I mean, yeah, that sounds a lot like the other times Tony over-relies on technology, but at least Tony isn't actively ignoring his teammate's common sense and endangering everybody. At worst, Tony's just allowing room for them to get complacent.
I do like it when Hawkeye demonstrates that he does have common sense.
Each of the Avengers has their own type of wisdom.
Tony Stark is the realist.
Captain America is the optimist.
Black Widow knows a thing or two about forgiveness.
Hulk's deal is empathy with supposed "monsters."
Falcon knows that there's always a path to victory.
And Hawkeye, when given the chance to shine, is very good at bringing people back to their senses once distracted by everything going wrong. He showed it in "Beneath the Surface," and his final speech to Tony demonstrates it here.
MODOK has never exactly been too impressive in this show, but he has some good offscreen moments here, like taking over S.H.I.E.L.D. and presumably faking AIM's evil plot in order to draw out the Avengers. But as soon as he shows up onscreen, his competence takes a nosedive, starting with forgetting that Thor, Hulk, and Falcon exist.
Of course, when you have a super-powerful gem that allows you to control minds... Yeah, incompetence is really the only way you can lose.
One of the more glaring animation mistakes I've seen in a while, mainly because it takes up nearly half the screen. This is the sort of thing that you'd think could be easily caught, or easily corrected... but I'm reserving judgement.
Animation mistakes are going to happen. Some are just bigger than others.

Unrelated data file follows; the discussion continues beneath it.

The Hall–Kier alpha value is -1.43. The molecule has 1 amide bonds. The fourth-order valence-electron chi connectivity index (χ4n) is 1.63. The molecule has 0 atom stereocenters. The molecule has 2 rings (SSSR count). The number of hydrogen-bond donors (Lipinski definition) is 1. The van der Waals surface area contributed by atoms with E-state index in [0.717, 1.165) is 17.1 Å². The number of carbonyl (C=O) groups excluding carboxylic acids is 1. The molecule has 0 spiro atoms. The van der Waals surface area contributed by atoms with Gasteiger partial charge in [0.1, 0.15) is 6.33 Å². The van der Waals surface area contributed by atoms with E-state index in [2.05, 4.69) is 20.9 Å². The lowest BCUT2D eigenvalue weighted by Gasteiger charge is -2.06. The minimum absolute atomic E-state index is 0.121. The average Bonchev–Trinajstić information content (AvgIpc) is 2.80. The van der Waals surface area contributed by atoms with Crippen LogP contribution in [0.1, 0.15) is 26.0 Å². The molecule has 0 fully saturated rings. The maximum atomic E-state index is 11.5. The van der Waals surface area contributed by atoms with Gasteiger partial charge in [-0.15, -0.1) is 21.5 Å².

|Whether it be coloring Hawkeye's flesh purple...|
|Or showing Arnold inside the Magic School Bus while said bus is inside Arnold.|
Errors like this are largely forgivable until they happen on a regular basis, as on Batman: The Animated Series.
That show had some pretty solid animation at times, but when you're giving animation duties to several different companies (and often some of the lowest bidders), mistakes are going to happen. Just look up the animation work done by AKOM on 90s cartoons, and that should give you an idea of what I'm talking about.
When you look at the bulk of the animation in this episode, it lines up with what this show usually gives us.
And actually, I do have to compliment this episode in how it illustrated the mindswap. Each character moves and stands differently; Hawkeye, for example, still looks like Hawkeye, but he moves like Tony Stark. He stands up straighter and generally looks less relaxed.
The CGI, on the other hand, is terrible. I have no idea why the Marvel Animated Universe likes to resort to CGI for gigantic faces, but it never looks good. It doesn't blend with the visual style, it doesn't look good on its own merits, and it's always somehow worse than the CGI cartoons were giving us nearly twenty years ago. Just look at any given episode of Reboot; there was actual lip-sync.
|Heck, the Silver Surfer cartoon from 1998 has better CGI on that show's version of Galactus.|
Meh. I've seen worse from this show. I know that's not much in the way of praise, and you might be surprised that I'm letting this episode off the hook, relatively speaking, but I simply can't get that angry at issues I've seen before that aren't as annoying as they have been. And for every thing I can praise, I have something to criticize.
This is a "Meh" plot, featuring a "Meh" subplot, filled with visuals that average out to "Meh." It could have been better, but it could have been much worse. And honestly? I'll take that as a win.
Next time... you have to be kidding me. I was kidding when I said it would probably be an "evil parallel universe" plot!
Fine. Next time, we go three-for-three on stock superhero/sci-fi plots. See you then.